Every Presidential Campaign Is Running On Free Labor, Except One
No Wonder The Youngs Like Bernie: He’s The Only Candidate Paying His Interns
According to a tart report in the Washington Post, virtually no one running for president right now, whether from the blue team or the red one and regardless of their policy positions, is paying their interns. Is that a problem? After all, there are other compensations: status; connections; the ability to tell people fifteen years from now that you worked on the Kasich campaign and have them then reply, “Who?”
Insufficient, thunders the Post. Especially because only some Millennials can afford to work for free:
democracy is supposed to be about inclusion. The opportunity to participate should not be reserved for those who can afford it. However, the cost of participation continues to disadvantage segments of our country, particularly people of color and those without family wealth.
Internships perpetuate inequality. Candidates pretend to care about inequality and, for that matter, the fate of young people today. In practice they demonstrate much more concern for their bottom lines. Except, of course, for the socialist from Vermont, who gives the bright-eyed kids working for him $10.10 an hour.
How outraged should we be about this? “Unpaid internships are often the norm” in politics, reported Forbes this past summer. “Even as private sector companies roll back their unpaid internship programs to avoid the damaging lawsuits that have cropped up in recent years, the public sector still relies heavily on unpaid labor.”
In 2014, Stephen Lurie wrote a scathing rebuke of the Obama administration for continuing to allow unpaid interns to serve in the White House:
The White House Internship Program, and all unpaid internships, entrench economic inequality and discriminate against low-income families: Only the wealthy can afford to pay rent and expenses in order to work for free. Instead of offering more “ladders of opportunity into the middle class,” the president and other employers are handing prestigious internships — often key to future employment — to those already in the lead. Of last summer’s interns, almost a third were from Ivy League schools, and many hailed from administration-linked families or major donors.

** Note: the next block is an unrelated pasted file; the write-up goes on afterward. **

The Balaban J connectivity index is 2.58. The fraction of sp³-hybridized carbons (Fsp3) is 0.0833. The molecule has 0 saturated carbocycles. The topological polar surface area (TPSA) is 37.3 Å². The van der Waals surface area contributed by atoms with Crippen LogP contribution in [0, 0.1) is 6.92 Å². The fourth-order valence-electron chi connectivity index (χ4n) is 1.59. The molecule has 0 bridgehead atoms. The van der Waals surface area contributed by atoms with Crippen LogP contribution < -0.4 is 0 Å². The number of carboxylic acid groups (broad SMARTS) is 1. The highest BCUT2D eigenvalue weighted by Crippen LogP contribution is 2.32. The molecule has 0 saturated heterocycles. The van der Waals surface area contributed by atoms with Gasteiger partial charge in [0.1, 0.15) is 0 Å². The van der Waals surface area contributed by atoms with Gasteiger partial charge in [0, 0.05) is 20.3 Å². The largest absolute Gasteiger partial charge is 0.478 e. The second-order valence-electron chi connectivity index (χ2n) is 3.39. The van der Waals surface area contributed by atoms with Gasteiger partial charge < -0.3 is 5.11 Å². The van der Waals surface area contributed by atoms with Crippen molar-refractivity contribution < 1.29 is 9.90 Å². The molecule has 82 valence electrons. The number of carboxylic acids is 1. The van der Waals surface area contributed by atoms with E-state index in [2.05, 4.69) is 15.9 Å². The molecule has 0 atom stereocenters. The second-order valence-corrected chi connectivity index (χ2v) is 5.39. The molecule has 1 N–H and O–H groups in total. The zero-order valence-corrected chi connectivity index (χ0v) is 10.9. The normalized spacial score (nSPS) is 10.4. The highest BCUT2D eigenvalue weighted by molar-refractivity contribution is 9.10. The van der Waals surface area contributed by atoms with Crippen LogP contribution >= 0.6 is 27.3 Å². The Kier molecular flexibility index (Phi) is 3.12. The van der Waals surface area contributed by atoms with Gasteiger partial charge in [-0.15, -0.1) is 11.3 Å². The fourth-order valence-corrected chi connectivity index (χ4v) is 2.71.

The White House Internship Program didn’t even shrug. According to its FAQ, it still provides no compensation to its workers:
Is the White House Internship a paid position?
The White House Internship is unpaid. Applicants are encouraged to contact educational institutions and other non-profit organizations to apply for assistance as needed. Any outside income, funding or housing assistance received as a White House intern must be pre-approved by the Office of the White House Counsel.
Is housing provided?
No. Applicants must arrange for their own housing.
Ha! In one of the most expensive cities in the country. Then, without any sense of irony, WHIP declares that its mission “is to make the ‘People’s House’ accessible to future leaders from around the nation.” Well, maybe the “future leaders” they’re looking for are exactly the kind of overprivileged kids they get.
Perhaps the whole system is worth rethinking? After all, the current occupant of the White House wouldn’t have been able to intern in it; he didn’t have the kind of backing from affluent parents that allows a person to follow their passion without worrying about money.
The lure is supposed to be the possibility of a job at the end of the drudgery, but increasingly those jobs are in short supply. Partly as a result, the trend these days is away from unpaid internships, as Newsweek reported in 2014:
[there is] unprecedented scrutiny on the internship question, spurred in large part by a high-profile ruling that Fox Searchlight Pictures violated labor laws in its use of unpaid interns on the set of Black Swan. That lawsuit was met with a flurry of others, filed by the disenchanted ex-intern armies of Condé Nast, MSNBC, and Gawker, to name several. The Nation, meanwhile, set about compensating its interns after they politely filed a letter demanding as much — and Condé Nast went the opposite route by shuttering its storied program entirely.
And in New York, at least, there are now wage requirements for interns.
The Forbes article points out though that, as always, politicians play by their own rule, and will get away with everything they can.
[They are] exempt under the Congressional Accountability Act, which excludes temporary employees from the traditional labor regulations. The federal government is also exempt. This means that politicians, already strapped for cash under growing calls to shrink the federal government, have little incentive to pay their interns.
But as politicians call for workplace welfare and higher minimum wages while relying on unpaid interns, many run the risk of looking disingenuous.
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